Rigid Aristotelian distinctions, which audiences did not favor, were later softened. Comedy returned, written in a vernacular that was both subversive and deformed and with more lower-class and female characters. Exemplifying these developments are the comedies (1589–1601) of Giambattista Della Porta and The Candlebearer (1582) by Giordano Bruno. After a short hiatus, tragedy developed in more moderate directions, including the new genre of the tragedy with a happy ending. In these plays, kings owed their ill deeds to councillors rather than their own defects, and unpalatable actions occurred offstage. The pastoral reappeared in Ferrara with Giovanni Battista Guarini's Faithful Shepherd, written in a tragicomic style. Other blended forms such as the melodrama and the serious or dark comedy enjoyed popularity.
THE SEVENTEENTH CENTURY
Theatrical activity flourished in the seventeenth century, with the commedia dell'arte, mixed genres, and melodrama dominating the stage. To make performance a profitable enterprise, large theaters were built and the public was charged an entrance fee. The leading family acting troupes such as the Andreini received public acclaim.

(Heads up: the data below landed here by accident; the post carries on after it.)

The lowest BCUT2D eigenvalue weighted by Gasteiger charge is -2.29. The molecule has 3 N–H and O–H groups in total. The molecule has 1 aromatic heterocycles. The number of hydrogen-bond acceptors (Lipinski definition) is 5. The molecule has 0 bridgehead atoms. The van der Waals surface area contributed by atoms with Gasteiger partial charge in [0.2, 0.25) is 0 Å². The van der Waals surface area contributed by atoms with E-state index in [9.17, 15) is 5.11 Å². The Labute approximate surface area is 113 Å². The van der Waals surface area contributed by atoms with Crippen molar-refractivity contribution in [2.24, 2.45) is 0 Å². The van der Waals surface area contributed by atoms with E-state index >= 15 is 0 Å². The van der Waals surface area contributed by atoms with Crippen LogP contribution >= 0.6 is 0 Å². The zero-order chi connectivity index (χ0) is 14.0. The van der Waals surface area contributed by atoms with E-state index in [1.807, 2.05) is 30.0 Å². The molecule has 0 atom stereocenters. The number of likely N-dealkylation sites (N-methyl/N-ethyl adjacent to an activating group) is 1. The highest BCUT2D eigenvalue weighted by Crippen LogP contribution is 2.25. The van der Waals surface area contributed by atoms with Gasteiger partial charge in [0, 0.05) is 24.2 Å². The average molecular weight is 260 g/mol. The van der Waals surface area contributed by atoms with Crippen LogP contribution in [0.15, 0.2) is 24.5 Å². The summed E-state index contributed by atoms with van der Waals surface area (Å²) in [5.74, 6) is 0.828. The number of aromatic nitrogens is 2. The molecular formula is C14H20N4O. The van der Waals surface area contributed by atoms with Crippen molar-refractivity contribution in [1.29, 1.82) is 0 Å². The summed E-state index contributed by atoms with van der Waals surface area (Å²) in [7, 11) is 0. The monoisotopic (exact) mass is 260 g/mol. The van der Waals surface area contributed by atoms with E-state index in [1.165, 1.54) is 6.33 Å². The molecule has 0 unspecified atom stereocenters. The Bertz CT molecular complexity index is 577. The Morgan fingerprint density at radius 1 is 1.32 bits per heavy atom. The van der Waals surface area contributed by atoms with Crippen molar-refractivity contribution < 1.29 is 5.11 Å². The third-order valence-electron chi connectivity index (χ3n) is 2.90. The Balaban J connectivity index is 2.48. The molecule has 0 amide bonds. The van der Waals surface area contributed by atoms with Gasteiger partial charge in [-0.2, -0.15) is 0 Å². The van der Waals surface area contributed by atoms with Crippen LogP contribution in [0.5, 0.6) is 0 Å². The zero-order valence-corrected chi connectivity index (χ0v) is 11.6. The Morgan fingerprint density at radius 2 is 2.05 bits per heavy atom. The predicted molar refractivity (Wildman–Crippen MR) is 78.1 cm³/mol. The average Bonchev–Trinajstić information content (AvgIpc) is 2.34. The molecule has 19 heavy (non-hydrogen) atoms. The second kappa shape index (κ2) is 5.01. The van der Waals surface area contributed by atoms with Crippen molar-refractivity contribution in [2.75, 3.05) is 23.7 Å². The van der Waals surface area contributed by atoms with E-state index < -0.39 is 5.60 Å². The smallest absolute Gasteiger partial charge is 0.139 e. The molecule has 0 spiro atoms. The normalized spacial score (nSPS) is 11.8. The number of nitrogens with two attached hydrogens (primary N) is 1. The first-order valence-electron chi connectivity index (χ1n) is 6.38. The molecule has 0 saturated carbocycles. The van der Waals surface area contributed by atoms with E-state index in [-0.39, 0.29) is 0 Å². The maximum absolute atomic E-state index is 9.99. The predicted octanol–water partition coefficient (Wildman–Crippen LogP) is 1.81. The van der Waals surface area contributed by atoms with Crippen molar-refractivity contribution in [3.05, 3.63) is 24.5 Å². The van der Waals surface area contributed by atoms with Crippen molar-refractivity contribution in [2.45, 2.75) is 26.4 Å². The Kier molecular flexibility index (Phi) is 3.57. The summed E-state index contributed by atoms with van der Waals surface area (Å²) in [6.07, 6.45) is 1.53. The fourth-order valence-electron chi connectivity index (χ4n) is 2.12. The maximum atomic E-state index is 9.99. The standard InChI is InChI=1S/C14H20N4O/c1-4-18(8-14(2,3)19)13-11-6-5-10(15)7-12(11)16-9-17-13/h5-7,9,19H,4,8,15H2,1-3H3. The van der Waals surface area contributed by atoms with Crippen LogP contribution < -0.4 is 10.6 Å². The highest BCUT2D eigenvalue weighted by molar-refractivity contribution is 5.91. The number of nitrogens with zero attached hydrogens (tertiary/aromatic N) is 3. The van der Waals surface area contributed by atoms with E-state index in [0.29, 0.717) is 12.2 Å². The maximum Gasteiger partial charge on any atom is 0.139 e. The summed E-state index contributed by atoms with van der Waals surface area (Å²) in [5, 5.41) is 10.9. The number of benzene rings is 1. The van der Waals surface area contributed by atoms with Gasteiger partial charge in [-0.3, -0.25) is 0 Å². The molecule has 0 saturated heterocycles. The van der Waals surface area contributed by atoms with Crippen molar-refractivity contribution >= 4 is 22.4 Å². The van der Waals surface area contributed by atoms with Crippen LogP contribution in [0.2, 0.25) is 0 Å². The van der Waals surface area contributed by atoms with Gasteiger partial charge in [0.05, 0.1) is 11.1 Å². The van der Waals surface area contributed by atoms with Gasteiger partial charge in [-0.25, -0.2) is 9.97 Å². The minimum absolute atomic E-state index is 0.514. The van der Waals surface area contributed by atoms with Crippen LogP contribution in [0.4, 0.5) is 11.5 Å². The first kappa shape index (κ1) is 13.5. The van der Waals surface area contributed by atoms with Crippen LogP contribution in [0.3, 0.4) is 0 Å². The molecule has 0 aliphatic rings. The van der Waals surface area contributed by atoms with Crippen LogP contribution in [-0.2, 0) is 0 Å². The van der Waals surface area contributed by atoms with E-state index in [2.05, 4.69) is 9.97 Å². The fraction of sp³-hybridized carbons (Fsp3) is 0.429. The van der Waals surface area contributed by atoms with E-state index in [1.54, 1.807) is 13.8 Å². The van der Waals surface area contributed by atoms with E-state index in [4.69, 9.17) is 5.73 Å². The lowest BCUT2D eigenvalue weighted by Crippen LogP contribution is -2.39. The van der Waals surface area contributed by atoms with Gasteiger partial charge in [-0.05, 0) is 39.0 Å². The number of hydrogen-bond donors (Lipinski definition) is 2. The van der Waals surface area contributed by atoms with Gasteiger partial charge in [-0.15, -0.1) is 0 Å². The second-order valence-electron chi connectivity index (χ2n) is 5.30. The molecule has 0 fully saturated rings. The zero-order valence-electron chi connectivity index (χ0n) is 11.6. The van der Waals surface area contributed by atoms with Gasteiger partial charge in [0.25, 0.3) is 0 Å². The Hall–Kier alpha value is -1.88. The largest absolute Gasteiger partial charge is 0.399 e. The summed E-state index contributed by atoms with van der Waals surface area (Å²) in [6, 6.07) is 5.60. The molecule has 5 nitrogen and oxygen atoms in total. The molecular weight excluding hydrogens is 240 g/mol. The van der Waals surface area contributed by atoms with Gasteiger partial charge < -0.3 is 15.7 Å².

THE EIGHTEENTH CENTURY: COMEDY AND TRAGEDY
During the eighteenth century much literary energy was directed toward the stage. These achievements were epitomized in the works of the great Venetian playwright Carlo Goldoni, born in 1707. Although he began his career when the commedia dell'arte was dominant, Goldoni soon followed his audiences' interests and his own inclination toward realism. His plays increasingly included worthy characters of the middle and lower classes who spoke in dialect, and an unusually large number and variety of roles for women, including economically powerful women of the working classes. Goldoni's reform provoked an attack by Pietro Chiari, a Venetian cleric and playwright; their dispute resulted in the censure of the theater by Venetian authorities, who on a number of occasions required Goldoni to rewrite plays. Carlo Gozzi, an impoverished member of the upper class, led aristocrats in criticism of Goldoni for supposedly inverting the social order. Gozzi created a dramatic alternative that audiences favored: exotic tales set in a world of wealth and privilege. In 1762 Goldoni left for Paris, where he worked with the commedia dell'arte and wrote his memoirs in French.